While Tenet 3: Preference for action, was generally well-adopted among our surveyed executives, usage of Tenet 4: Passion to improve depended on the company’s prioritization of growth versus profit. Profit-oriented companies viewed Tenet 4 as important, however they were less adept at it than more growth-oriented companies. A culture based on data-based decision-making was championed by respondents to help foster both Tenet 3 and Tenet 4.

Talent: Employee Experience Translates to Customer Experience

Top-performing companies empower workers to come together to succeed as a team. Executives should serve their teams and teams should support each other. Respondents stressed the importance of informing employees of their contributions and how they relate to the company’s big picture. According to one executive, “We cannot achieve a big goal if we don’t have a strong base.” Caring for employees means caring about customers, which is the essence of Tenet 5: People first means team first.

Driving a heightened focus on the team also helps balance accountability and support. It is not “Who made a mistake?” but instead “What can we do better?” When talent is operating as a team, companies can empower employees to take ownership of their work and encourage an “entrepreneurial spirit,” knowing they have the group’s support—both in success and failure. One executive noted that leadership is not the only pathway for change: “This is a two-way street. As much as we learn from our leaders, we also learn from our teams.”

Despite viewing Tenet 6: Accountability and support in balance as important, growth-oriented companies indicated that their organizations were less effective in executing Tenet 6. A best practice respondents highlighted to help support this balance is initiatives like “no-meeting days” to aid employee wellness and satisfaction.

Operations: Learn, Innovate and Turn Data into Insight

Investment is essential for growth. Companies should be prepared to invest in employees during good economies and weak ones, knowing that an inclusive team is what sets them apart. Consistent investment drives consistent loyalty.

In support of Tenet 7: Bias to invest in people, respondents reported sponsoring employee retention programs and offering opportunities for skill-building and mentorship. As one executive noted, “The idea is to retain our talent by helping them grow and making sure that they are happy with their job role and responsibilities.”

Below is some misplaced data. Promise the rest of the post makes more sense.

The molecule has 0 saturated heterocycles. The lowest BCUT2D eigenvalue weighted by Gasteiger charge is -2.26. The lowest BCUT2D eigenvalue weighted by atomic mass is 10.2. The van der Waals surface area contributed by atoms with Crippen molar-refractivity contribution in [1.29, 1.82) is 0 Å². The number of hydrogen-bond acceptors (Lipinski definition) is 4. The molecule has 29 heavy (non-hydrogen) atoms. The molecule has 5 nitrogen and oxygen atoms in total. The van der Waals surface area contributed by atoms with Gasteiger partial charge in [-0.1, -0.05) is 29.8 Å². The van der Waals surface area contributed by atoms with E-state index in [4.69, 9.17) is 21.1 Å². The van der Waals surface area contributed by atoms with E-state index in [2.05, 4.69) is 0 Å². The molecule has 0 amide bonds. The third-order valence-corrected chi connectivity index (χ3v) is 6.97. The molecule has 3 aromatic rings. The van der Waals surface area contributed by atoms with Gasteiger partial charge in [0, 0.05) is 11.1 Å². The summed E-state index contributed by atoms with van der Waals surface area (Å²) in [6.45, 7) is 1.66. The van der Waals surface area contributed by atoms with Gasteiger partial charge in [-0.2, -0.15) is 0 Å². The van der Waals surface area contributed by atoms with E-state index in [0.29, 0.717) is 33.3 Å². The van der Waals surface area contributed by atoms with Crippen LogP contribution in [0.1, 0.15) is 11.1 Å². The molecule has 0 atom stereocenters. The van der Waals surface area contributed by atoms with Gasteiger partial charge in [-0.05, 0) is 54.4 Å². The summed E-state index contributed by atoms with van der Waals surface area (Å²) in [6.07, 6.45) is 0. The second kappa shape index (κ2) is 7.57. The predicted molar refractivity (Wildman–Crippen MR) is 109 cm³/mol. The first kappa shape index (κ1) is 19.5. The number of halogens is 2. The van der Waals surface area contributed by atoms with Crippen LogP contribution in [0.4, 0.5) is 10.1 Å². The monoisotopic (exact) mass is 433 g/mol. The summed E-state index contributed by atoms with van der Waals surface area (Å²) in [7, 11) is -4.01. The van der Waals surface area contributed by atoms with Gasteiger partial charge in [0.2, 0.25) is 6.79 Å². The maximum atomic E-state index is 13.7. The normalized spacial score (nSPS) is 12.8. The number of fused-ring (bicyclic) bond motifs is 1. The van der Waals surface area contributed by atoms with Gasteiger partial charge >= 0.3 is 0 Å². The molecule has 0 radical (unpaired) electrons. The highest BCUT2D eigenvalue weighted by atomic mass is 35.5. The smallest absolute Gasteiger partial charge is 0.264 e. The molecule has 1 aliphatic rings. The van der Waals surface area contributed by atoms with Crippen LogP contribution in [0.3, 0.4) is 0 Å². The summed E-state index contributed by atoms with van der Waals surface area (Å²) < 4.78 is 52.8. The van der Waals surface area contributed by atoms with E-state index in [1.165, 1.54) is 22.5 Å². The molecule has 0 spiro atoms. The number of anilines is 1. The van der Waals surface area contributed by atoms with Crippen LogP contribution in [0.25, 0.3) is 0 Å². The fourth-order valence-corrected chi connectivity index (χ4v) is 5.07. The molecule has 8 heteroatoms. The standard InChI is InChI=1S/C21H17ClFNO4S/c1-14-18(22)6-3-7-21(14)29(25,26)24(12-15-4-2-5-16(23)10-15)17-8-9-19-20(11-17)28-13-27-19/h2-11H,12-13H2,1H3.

Investment should also go towards supporting Tenet 8: Need to learn. This means enabling programs that make both people and the company better. With technology rapidly changing, respondents suggested promoting digital literacy, including digital awareness training and programs to improve reporting and analytics.

Focusing on either growth or profit tended to benefit companies when adopting these learning practices. Respondents with a split focus on growth and profit perceive themselves as less effective at executing Tenet 8.

Companies must be able to keep up with landscape changes. That means “versatility” when it comes to changing technologies, competitive landscapes and exogenous market shocks. Organizations can help achieve this by leveraging AI and analytics to acquire deep understandings and turn data into insight. Best practices from respondents include using insights from big data and machine learning to develop KPIs linked to organizational goals.

Concluding Thoughts

Enduring Leadership is a badge that not every company earns – only the top organizations can truly succeed over the long term. This year, Alexander Group seeks to understand what drives these companies to be top performers through turbulent and prosperous economic times alike. Stay tuned for more Enduring Leadership content in 2022 as the Alexander group continues to explore how these principles set companies apart from the pack.

Join leading executives at one of the Alexander Group Leadership Series Events to learn more on the topic of Enduring Leadership.